Manufacturing Taste

24 March 2014Food

I finally got around to reading Sasha Chapman’s history of Kraft Dinner from the September 2012 issue of The Walrus:

J. L. Kraft, who had grown up on a dairy farm in Ontario, headed off to Chicago a decade after the world’s fair. Fascinated by the promise of innovation, he resolved to find a modern, more profitable way to distribute cheese. Even at the height of production, the quality of Canadian cheddar available domestically remained variable, in part because the best was reserved for export. “No matter how wholesome it was when it left the manufacturer, it often reached the market in a state of extinct virtue,” observed Kraft, who had seen the amount of spoilage and waste first-hand, while working as a clerk in a general store in Fort Erie, Ontario. He arrived in the US with $65 and a plan to launch a wholesale cheese business.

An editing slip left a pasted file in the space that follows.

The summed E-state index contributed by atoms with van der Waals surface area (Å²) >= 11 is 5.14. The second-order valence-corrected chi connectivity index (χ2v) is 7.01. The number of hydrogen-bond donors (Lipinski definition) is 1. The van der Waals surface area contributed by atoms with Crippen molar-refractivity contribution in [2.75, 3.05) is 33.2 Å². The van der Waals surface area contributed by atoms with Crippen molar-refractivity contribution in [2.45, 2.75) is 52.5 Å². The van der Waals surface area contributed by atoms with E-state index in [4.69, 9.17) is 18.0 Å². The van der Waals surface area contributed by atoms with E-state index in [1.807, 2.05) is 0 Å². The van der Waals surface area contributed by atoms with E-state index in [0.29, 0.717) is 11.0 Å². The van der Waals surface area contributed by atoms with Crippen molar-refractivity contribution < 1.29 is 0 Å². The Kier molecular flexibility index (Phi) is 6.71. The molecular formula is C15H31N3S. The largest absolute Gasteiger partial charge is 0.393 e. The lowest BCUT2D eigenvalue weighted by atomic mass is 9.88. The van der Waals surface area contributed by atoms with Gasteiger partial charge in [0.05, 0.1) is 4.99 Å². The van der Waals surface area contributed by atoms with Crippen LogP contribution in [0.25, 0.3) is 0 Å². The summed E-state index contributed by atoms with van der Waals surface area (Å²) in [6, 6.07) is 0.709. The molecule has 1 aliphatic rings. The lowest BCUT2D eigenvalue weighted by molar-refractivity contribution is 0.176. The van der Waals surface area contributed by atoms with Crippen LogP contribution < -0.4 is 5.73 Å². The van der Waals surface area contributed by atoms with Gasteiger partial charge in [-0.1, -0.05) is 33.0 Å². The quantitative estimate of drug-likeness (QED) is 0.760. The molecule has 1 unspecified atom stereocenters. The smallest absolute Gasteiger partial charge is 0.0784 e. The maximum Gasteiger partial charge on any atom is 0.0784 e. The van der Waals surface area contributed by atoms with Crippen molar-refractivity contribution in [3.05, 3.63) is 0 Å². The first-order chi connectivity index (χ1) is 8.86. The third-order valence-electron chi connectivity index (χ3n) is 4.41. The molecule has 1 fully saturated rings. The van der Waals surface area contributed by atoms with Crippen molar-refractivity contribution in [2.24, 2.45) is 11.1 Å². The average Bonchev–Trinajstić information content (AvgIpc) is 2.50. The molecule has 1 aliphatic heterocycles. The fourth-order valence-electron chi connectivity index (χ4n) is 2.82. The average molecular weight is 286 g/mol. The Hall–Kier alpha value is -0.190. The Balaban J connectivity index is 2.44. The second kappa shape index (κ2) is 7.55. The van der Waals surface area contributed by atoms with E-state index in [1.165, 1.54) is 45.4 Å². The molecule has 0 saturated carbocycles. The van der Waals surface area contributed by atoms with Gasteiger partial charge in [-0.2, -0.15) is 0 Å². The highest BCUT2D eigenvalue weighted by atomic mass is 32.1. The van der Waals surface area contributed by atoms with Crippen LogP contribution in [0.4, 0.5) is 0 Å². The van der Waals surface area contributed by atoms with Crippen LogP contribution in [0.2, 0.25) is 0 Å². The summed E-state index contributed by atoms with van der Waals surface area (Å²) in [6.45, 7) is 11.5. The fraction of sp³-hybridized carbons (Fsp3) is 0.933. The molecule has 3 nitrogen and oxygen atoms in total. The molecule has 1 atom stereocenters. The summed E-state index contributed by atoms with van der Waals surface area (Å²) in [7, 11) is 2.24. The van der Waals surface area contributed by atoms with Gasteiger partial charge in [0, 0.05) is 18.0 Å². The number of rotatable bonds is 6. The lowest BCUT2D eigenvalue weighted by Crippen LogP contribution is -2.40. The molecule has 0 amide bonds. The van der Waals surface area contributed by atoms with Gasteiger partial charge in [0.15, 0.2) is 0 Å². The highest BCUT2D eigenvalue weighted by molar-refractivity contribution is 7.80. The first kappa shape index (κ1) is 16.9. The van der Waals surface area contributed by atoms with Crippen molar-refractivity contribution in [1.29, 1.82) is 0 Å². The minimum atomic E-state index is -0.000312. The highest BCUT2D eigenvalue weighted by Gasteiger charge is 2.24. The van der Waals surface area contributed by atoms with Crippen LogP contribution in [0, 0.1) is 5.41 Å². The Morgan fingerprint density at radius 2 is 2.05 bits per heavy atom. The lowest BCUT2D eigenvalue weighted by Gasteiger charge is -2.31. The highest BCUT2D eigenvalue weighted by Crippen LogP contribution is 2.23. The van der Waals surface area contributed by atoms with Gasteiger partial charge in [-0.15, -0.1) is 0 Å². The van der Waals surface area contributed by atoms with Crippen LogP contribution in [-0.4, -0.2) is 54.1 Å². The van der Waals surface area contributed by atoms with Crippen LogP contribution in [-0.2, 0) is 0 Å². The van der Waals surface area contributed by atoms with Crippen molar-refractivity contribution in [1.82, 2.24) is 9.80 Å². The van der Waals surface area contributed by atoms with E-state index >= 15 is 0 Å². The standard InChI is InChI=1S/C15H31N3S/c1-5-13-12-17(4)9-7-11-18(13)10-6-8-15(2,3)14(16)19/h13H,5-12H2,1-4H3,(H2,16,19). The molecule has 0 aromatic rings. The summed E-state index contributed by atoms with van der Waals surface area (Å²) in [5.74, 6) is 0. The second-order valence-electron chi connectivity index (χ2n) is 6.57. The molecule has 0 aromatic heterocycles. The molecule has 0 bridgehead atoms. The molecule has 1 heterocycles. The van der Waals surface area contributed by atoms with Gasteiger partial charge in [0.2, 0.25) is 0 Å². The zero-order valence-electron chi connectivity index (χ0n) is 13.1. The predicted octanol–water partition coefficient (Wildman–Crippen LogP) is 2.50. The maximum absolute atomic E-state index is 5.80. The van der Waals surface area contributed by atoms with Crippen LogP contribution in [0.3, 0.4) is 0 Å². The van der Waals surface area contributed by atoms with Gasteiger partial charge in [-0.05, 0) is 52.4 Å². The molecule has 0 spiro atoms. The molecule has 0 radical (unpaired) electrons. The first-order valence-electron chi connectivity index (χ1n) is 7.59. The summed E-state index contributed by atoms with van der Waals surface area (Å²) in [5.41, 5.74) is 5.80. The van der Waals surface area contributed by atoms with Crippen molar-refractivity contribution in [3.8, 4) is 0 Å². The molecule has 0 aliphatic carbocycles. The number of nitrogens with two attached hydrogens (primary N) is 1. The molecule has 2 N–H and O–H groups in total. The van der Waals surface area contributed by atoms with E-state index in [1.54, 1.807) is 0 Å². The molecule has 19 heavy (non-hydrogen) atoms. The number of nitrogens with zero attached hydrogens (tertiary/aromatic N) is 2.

There he joined the ranks of dairy experts who were searching for ways to make cheese production more efficient. All cheese is an ancient expression of “milk’s leap towards immortality,” as Clifton Fadiman so poetically put it, and an extremely effective method for preserving a dairy surplus. You need just three main ingredients: milk, rennet (to curdle it into a solid), and microbes (to convert lactose into acid, which deepens the flavour and prevents the curds from spoiling or harbouring disease).

As someone that still eats the odd box of KD Original, this was both an intriguing and an upsetting read.